Dominion is a very graphic film which depicts the lives of each animal that is used for human consumption from birth to death. After watching this, I can confidently explain the truth to people as needed.

Resources for KIDS that want to Go Vegan (free):

Vegan Outreach - Resources and Information

 Whether you want all the answers to common questions surrounding veganism for yourself

3. Earthling Ed's 30 Days 30 Excuses - Earthling Ed's Youtube Channel

4. Amazing Vegan Outreach youtube channel

At least half of all animals are taken from their mothers and killed when they are infants! 

Male Chicks - ALL killed as newborns. 

Male Calves - almost all males including many females are killed as infants.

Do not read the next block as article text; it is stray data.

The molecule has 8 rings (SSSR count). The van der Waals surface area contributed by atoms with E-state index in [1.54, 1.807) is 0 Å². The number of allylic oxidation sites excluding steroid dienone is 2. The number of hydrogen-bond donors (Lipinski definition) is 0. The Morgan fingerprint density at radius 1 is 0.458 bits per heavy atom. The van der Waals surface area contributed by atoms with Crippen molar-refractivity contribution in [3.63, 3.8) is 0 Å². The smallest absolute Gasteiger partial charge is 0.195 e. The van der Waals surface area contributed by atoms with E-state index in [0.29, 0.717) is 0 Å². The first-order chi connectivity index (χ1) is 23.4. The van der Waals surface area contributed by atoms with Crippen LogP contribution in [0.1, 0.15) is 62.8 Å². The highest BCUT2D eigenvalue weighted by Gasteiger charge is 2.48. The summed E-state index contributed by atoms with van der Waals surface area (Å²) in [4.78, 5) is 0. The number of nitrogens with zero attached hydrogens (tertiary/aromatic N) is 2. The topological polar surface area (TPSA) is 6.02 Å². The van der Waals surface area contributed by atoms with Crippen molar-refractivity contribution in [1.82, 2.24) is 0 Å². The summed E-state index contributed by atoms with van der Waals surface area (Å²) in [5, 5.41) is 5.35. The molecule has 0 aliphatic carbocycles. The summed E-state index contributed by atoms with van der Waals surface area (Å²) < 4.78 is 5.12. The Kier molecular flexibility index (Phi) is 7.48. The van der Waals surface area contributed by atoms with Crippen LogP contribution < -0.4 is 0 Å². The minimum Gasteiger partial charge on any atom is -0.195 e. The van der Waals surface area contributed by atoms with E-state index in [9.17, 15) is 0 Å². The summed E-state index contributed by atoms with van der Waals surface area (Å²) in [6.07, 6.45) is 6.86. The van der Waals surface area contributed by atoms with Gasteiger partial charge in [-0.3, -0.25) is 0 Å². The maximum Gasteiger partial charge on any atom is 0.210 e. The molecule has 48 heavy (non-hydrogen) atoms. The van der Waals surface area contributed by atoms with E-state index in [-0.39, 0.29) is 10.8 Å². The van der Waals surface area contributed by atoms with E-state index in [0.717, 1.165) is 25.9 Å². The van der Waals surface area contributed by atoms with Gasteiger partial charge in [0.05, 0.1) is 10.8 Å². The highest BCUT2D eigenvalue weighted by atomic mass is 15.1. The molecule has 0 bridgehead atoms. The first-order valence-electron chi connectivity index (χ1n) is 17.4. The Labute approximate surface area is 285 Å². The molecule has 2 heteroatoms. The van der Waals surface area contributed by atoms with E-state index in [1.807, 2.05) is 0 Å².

Female Cows - have several births taken and often go to slaughter during a final pregnancy at 4-6 years old. Babies are cut from her body and sold for meat.

Female chickens are bred to be super-producers lay eggs painfully and rapidly until it kills them or their broken, pecked bodies get slaughtered for cheap meat.

Pigs - up to half of all infants die or are killed on factory farms. To compensate, moms are bred and confined to super-produce until they themselves are slaughtered or thrown in the trash.

ALL animals on farms or used for almost any purpose suffer some sort of physical, sexual, and/or mental abuse at various points throughout their lives.

Animal Agriculture Laws and Regulations

I think that part of understanding what his happening with animals on farms is to see what the regulations say. Here is a collection of interesting information I find compelling to convey the dark reality of animal agriculture.